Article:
a Thales theorem
(circa 500 B.C.)

A Math Book Inventory

A List of Books that Elucidate and
Popularize Various Topics in Mathematics

(with links to more info on the books and their authors)



another Thales theorem

Home > RefInfo menu > Math-Science topics menu > This Math Inventory page

! Preliminary ! Under construction !
More book and author information may be added ---
more books may be added --- and categorizations may be changed.

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Introduction :

This page presents a list of math book titles --- along with author, year-of-publication, and number-of-pages info.

This is an inventory of books (mostly published in the 20th and 21st centuries) that are/were generally meant to popularize various topics in mathematics.

Many of these books take a chronological, historical approach to the presentation of the mathematics in the book. I like this approach to presenting mathematics because it gives insight into how the concepts and 'knowledge pieces' evolved.

This approach often indicates what motivated the thinking about these 'knowledge nuggets' --- and it lets us know how the knowledge was originally discovered/proved --- which may be a lot different from how the knowledge is presented in today's school books.

Since these books were written centuries after many of these results, the authors have the opportunity to put the original results in the context of later results that 'rounded out' the original 'knowledge crystals'.

A lot of the old, stilted (or even confusing) language of the original works have been replaced by clearer and less confusing presentations.


Ordering of the List

This list may be categorized into sub-groups concerning various math topics, such as

  • Historical Overviews
  • Fun with Math (including puzzles)
  • Toughest Problems
  • Applications to Physics, Biology, Computing, and other sciences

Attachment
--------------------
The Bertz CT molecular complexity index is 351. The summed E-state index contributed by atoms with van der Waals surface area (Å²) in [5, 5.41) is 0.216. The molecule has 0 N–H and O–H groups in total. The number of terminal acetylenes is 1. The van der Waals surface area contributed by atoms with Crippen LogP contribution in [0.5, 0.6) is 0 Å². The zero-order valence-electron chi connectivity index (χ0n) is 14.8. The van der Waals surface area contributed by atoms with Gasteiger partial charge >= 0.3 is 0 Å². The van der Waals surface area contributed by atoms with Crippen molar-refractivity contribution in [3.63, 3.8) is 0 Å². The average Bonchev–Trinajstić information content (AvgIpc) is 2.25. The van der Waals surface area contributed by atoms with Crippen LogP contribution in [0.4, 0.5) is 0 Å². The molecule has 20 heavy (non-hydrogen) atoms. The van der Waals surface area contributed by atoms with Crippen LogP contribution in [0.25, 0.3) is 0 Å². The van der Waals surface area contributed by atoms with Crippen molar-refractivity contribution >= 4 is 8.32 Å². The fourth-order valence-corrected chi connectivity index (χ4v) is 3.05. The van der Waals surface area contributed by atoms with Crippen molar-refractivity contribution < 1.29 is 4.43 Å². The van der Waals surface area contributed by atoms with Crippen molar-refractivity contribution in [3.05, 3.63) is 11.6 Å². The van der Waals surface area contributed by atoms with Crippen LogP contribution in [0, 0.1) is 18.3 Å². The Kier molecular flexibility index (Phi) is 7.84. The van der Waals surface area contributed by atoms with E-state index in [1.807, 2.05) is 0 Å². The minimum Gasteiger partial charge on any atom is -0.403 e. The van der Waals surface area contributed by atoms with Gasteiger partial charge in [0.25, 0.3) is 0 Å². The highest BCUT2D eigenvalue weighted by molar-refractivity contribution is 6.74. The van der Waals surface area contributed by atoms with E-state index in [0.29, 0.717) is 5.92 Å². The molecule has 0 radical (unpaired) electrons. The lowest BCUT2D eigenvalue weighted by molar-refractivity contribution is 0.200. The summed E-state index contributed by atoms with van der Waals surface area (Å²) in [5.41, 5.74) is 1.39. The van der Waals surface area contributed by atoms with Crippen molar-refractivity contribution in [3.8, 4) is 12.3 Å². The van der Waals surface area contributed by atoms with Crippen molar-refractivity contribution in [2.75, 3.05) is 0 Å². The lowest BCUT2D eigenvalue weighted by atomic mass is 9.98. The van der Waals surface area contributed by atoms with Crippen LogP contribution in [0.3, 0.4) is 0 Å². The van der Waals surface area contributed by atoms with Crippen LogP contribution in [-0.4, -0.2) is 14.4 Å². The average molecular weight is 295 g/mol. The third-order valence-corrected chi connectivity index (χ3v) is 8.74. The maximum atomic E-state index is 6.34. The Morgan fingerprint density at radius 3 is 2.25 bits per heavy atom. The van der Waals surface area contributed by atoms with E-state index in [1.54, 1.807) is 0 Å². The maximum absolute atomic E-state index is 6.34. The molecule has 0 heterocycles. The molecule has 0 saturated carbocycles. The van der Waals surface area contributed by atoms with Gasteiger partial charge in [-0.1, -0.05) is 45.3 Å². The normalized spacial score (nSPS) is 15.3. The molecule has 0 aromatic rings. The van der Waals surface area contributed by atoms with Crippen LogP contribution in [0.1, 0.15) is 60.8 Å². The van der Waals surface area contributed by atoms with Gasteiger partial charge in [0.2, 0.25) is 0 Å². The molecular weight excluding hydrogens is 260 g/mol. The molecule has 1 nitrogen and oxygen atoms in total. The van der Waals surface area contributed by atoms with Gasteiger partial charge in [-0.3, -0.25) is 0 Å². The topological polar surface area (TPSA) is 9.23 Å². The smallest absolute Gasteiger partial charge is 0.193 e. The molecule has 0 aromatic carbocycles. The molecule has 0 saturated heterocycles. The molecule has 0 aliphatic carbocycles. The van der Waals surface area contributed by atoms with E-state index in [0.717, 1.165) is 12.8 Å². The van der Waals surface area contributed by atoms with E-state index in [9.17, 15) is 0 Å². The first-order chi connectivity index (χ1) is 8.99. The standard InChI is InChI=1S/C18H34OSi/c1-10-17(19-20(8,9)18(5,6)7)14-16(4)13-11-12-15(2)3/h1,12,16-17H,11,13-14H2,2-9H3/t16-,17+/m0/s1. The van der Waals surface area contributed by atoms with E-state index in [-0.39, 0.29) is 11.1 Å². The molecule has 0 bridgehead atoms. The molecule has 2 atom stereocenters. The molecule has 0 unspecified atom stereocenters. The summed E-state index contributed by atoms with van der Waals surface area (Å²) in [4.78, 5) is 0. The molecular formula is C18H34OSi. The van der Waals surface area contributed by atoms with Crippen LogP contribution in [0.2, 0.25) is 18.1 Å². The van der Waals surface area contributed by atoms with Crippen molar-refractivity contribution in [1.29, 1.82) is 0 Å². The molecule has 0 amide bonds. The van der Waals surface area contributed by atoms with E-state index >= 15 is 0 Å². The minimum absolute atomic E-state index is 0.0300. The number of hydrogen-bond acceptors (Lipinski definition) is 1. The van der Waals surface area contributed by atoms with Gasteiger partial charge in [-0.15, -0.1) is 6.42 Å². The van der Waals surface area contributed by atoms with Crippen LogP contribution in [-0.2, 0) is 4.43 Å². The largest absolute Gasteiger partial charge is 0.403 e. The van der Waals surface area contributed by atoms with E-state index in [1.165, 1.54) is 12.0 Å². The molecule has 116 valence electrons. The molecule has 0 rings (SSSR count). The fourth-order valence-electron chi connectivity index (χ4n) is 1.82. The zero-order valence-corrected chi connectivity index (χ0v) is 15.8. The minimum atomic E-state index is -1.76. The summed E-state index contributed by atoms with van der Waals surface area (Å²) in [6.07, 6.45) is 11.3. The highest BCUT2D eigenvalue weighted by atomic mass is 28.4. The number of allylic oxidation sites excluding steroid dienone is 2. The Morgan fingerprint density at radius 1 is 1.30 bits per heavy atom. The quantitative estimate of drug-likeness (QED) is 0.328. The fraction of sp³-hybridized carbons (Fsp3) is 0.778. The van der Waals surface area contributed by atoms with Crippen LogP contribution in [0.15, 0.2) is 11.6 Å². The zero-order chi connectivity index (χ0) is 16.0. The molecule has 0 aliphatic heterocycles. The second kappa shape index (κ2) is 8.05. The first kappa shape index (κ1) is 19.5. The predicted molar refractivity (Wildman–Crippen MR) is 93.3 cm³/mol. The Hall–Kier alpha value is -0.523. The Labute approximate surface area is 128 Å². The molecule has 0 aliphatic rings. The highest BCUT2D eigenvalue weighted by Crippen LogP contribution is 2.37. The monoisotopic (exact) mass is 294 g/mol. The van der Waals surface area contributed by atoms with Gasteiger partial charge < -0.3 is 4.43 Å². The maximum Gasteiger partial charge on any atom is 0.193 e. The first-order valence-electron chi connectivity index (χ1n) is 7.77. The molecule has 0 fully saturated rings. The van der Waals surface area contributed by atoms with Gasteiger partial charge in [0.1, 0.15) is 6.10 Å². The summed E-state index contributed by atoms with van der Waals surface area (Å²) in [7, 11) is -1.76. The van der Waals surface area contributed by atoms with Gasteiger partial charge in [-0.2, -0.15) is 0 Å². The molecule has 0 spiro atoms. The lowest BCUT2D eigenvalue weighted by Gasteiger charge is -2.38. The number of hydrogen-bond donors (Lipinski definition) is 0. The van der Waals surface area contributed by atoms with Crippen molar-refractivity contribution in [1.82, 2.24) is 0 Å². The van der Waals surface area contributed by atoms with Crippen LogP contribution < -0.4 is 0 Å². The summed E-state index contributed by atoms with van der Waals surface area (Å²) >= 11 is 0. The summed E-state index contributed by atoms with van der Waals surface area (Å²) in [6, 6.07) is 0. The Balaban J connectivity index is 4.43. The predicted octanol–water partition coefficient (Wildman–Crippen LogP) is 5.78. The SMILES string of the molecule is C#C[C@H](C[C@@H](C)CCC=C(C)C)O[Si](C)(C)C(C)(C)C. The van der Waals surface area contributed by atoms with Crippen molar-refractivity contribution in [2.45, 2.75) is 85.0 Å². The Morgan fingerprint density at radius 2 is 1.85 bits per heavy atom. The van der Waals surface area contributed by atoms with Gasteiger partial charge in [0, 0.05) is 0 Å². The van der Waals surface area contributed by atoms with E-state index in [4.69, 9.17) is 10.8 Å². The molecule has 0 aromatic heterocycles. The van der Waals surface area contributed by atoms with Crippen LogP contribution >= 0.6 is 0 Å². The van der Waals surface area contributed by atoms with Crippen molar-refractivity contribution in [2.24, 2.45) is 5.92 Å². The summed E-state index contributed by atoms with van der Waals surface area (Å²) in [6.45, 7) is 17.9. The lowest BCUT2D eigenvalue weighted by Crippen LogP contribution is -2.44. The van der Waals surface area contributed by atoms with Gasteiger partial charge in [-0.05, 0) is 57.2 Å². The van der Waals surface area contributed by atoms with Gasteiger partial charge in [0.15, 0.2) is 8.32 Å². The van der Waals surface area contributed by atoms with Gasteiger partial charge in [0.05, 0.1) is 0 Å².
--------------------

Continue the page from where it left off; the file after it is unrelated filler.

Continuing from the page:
• Special Numbers (pi, e, the golden ratio, gamma, ...)
  • Geometry, 2D (including triangles and other polygons)
  • Geometry, 3D (including spheres, regular solids, and computer graphics)
  • Trigonometry
  • Basic Algebra (solving linear and polynomial equations)
  • Real Analysis (Calculus, Sequences, Series)
  • Complex Analysis
  • Probability and Statistics
  • Number Theory
  • Differential Equations
  • Advanced Algebra (Group Theory, Matrices, Determinants, ...)
  • Topology
  • Optimization
  • Differential Geometry
  • Fractals

    NOTE: Initially, the list below may be categorized somewhat differently from the list of categories above. I plan to eventually provide a 'table of contents' on this page that provides links to the book-groups on this page.

After the first few categories, the categories reflect the offering of math topics as one progresses from high school through college and into graduate school (in mathematics).

Within each of the categories, the books are presented with the

  • author name(s)
  • book title
  • year-of-publication
  • publisher
  • number of pages (to give an idea of the size of the book)

The author name(s) and the book titles will usually be a link to more information on the author and book. Often, the author link will be to Wikipedia, and the book-title link will be to amazon.com (for reader reviews, in particular).